This misses the whole point: Roe v. Wade was a bad decision, not because it was illiberal or undemocratic, but because it contradicted natural law and condoned the slaughter of millions of unborn children. It would not be an improvement for Roe if the same decision were made democratically.

A greater evil than abortion

If Fr. Rooney writes: I would respectfully suggest that he (possibly inadvertently) violate the teaching of John Paul II: “The claim seems to be that a regime should have political or legal mechanisms that do not permit legislation to which contradicts the right morality norms. I find this puzzling: I agree that a constitution shouldn't be changed to allow abortions, but I don't quite see how we could implement a legal mechanism that would make this impossible without serious dire consequences. "

In other words, undemocratic authoritarianism, even with regard to abortion, is a greater evil than abortion itself. Abortion, while evil, can be tolerated in order to preserve liberal democracy.

According to John Paul II, such an approach tragically confuses moral priorities. The question of abortion shouldn't even be on the table for a democratic debate. It shouldn't be a constitutional option. The decision of the democratic process means reopening the door to a deadly form of relativism and totalitarianism that does not respect the dignity of human life.

Such a democracy would indeed be a greater evil than "authoritarianism" which absolutely and irrevocably condemned abortion. As I said at the end of my article, democracy is just not worth the unborn life that could be lost as a result.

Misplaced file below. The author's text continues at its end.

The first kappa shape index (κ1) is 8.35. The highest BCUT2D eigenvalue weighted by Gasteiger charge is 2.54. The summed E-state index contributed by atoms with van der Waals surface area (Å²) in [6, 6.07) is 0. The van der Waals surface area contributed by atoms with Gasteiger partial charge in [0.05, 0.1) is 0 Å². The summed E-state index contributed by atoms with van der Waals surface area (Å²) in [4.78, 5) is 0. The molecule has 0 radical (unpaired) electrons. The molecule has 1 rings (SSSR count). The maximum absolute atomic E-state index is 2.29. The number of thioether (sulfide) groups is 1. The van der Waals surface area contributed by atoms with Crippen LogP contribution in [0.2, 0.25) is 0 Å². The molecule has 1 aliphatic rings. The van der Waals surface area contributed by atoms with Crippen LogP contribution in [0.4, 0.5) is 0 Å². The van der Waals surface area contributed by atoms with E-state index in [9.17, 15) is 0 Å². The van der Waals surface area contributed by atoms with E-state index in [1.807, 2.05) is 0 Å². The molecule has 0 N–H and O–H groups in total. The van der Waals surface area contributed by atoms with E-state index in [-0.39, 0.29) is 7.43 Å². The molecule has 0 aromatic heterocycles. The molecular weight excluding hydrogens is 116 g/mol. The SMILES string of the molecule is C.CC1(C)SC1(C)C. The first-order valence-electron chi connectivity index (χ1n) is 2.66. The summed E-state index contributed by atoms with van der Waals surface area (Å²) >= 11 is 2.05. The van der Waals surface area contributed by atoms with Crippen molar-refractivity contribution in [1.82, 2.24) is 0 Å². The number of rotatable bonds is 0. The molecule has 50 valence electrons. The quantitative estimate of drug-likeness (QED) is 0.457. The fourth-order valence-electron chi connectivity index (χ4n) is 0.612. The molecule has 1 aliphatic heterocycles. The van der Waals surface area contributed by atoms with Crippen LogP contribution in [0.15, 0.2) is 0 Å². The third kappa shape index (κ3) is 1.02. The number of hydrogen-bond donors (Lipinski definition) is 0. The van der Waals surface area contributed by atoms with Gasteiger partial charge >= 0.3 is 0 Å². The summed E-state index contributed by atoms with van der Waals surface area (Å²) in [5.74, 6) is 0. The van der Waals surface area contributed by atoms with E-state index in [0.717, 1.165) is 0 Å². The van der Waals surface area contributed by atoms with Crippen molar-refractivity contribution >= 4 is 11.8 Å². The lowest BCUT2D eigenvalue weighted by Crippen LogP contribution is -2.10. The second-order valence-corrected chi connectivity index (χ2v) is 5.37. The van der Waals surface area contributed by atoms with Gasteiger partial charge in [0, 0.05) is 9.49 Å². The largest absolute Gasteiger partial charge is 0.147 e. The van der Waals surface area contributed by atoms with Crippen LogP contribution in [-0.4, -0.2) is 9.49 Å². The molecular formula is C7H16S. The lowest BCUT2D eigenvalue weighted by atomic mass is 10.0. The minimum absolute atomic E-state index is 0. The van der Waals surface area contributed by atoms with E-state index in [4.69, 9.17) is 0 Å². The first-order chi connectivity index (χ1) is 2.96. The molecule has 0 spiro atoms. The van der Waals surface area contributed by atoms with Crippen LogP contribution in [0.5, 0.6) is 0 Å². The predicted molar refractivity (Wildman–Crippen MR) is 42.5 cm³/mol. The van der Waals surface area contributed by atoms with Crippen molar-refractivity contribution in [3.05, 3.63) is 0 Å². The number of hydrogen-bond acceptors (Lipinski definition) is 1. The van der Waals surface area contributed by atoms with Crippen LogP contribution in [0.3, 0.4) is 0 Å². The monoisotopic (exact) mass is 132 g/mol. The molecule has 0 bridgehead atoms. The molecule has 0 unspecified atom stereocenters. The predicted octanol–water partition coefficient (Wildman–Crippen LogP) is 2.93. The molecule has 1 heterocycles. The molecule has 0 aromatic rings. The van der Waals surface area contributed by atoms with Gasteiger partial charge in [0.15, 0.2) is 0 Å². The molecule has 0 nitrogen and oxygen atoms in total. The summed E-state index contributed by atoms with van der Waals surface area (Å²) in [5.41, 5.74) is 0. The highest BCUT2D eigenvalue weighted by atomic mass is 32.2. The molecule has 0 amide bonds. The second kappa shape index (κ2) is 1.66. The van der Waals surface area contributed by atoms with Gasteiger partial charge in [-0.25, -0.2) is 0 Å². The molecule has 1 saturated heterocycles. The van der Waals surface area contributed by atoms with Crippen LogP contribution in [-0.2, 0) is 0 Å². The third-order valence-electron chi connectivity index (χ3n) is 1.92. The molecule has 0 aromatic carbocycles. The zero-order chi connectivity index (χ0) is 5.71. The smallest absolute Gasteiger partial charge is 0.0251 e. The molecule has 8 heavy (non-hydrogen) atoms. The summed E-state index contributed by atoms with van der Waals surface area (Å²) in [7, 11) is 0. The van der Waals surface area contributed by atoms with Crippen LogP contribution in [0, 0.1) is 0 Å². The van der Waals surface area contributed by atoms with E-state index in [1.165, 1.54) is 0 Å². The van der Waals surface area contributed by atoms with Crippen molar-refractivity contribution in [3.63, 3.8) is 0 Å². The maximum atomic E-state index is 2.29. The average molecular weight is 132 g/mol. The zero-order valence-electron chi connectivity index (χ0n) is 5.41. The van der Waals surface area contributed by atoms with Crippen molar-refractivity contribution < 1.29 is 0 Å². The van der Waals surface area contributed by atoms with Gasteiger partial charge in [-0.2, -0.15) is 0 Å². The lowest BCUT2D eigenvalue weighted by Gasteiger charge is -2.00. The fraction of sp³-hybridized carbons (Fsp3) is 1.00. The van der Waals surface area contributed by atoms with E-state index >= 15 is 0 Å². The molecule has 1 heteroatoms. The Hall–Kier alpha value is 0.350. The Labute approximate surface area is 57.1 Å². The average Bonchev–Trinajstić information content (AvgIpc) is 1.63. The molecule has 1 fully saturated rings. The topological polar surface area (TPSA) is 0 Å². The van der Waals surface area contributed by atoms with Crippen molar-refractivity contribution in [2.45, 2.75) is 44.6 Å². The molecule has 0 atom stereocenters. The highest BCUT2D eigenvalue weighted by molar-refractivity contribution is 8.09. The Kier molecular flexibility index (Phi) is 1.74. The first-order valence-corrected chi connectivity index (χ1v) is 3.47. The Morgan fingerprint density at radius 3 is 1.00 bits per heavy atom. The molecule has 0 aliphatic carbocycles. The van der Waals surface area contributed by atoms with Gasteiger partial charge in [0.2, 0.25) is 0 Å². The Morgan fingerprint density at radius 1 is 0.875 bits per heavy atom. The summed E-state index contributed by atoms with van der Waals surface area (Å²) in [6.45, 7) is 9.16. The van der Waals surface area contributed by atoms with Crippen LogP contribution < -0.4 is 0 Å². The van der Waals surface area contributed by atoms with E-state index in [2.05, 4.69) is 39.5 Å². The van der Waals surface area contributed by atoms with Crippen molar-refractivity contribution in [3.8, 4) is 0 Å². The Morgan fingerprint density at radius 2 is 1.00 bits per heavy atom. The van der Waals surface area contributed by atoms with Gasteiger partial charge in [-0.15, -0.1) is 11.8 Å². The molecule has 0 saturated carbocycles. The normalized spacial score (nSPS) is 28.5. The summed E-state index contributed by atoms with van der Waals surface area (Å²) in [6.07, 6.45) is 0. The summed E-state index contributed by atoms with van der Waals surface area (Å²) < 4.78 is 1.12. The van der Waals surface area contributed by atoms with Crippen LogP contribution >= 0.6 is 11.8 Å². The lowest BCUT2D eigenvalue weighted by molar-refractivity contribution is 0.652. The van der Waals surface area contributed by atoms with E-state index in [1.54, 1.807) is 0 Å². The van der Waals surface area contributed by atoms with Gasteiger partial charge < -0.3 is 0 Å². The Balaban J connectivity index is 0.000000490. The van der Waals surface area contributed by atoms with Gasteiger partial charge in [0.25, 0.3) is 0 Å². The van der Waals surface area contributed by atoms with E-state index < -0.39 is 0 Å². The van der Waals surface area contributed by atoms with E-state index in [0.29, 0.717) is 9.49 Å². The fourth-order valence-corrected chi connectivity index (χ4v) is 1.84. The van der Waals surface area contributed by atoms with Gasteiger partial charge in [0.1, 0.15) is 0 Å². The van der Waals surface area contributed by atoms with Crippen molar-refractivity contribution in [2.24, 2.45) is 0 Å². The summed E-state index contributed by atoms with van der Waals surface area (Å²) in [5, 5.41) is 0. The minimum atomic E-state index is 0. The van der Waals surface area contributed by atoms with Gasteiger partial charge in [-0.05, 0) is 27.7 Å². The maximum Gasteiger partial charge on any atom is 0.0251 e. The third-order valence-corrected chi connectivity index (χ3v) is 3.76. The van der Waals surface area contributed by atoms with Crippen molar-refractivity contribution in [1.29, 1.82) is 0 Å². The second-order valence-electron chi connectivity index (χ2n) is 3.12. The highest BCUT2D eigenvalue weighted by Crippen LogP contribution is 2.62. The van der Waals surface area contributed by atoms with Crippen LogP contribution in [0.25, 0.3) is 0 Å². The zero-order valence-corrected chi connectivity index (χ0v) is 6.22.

The right goal

Then what should be the correct goal of pro-life activism? Finnis's relatively humble proposal is a good start.

Adrian Vermeule of Harvard Law School proposed a broader model of common good constitutionalism. In this approach, “just authority can be exercised in rulers for the good of the subjects, even against the subjects' own perception of what is best for them if necessary – perceptions that may change over time as the law teaches them , accustomed and reshaped. “His more academic writing points out more concrete options that would be necessary for constitutionalism of the common good to really take effect.

Pro-life activism cannot be separated from these larger, long-term goals of constitutional reform. These goals can be broadly described as the re-inscription of natural law into the effective constitution of a particular regime and the explicit reorientation of that regime towards the common good.

Liberalism is supposed to aim only at maximizing the rights and freedoms of the individual, an aim which, given the different preferences of men, is nebulous enough to warrant very different moral interpretations. Ms. Rooney rightly points out that liberalism is not exactly "amoral", but the moral of liberalism can change (as it does) because individual rights are not a stable measure without the unshakable standard of the natural for morality represent law.

The Church's Approach

Such an approach is not naive either, for it is the approach of the Church itself, as the teaching of Evangelium Vitae clearly shows. Proponents of such an approach need not expect, as Father Rooney seems to believe, that "their friends will soon be in charge". You must hope, however, that one day the Christ will be universally recognized as King over all of society.

Father Rooney is right that this is highly unlikely. That does not matter. The Church always sees the direction of history much longer than any human eye can see: Faith motivates us to work tirelessly for the building of the kingdom of God on earth, even if such a goal lies beyond all visible horizons.

Jonathan Culbreath is a graduate of Thomas Aquinas College and studied philosophy at the University of Leuven in Belgium. He currently teaches at a Catholic high school in Southern California. He is also an assistant editor at The Josias, a website devoted to Catholic social teaching.

The picture shows the battle of Naseby in 1645 after an engraving by E Radclyffe after P G Cattermole. (Photo by Hulton Archive / Getty Images)

We will be happy to hear your thoughts

Leave a reply